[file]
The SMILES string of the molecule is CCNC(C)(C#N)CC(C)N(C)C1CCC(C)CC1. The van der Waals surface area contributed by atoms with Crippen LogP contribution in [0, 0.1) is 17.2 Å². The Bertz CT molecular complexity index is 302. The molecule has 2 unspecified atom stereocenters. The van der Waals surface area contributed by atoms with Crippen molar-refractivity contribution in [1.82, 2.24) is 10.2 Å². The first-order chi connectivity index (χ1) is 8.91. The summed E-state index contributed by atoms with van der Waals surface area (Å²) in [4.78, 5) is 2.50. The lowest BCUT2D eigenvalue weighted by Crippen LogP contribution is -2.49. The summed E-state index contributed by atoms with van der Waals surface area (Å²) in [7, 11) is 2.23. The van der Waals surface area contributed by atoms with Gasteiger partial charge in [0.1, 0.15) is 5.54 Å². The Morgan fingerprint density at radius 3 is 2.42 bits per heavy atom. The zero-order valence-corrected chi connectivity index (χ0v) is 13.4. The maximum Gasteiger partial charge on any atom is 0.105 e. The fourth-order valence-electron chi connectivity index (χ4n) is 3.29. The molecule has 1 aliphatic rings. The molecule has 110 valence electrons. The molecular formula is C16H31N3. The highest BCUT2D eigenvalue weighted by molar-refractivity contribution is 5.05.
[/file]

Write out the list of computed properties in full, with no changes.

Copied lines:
The SMILES string of the molecule is CCNC(C)(C#N)CC(C)N(C)C1CCC(C)CC1. The van der Waals surface area contributed by atoms with Crippen LogP contribution in [0, 0.1) is 17.2 Å². The Bertz CT molecular complexity index is 302. The molecule has 2 unspecified atom stereocenters. The van der Waals surface area contributed by atoms with Crippen molar-refractivity contribution in [1.82, 2.24) is 10.2 Å². The first-order chi connectivity index (χ1) is 8.91. The summed E-state index contributed by atoms with van der Waals surface area (Å²) in [4.78, 5) is 2.50. The lowest BCUT2D eigenvalue weighted by Crippen LogP contribution is -2.49. The summed E-state index contributed by atoms with van der Waals surface area (Å²) in [7, 11) is 2.23. The van der Waals surface area contributed by atoms with Gasteiger partial charge in [0.1, 0.15) is 5.54 Å². The Morgan fingerprint density at radius 3 is 2.42 bits per heavy atom. The zero-order valence-corrected chi connectivity index (χ0v) is 13.4. The maximum Gasteiger partial charge on any atom is 0.105 e. The fourth-order valence-electron chi connectivity index (χ4n) is 3.29. The molecule has 1 aliphatic rings. The molecule has 110 valence electrons. The molecular formula is C16H31N3. The highest BCUT2D eigenvalue weighted by molar-refractivity contribution is 5.05.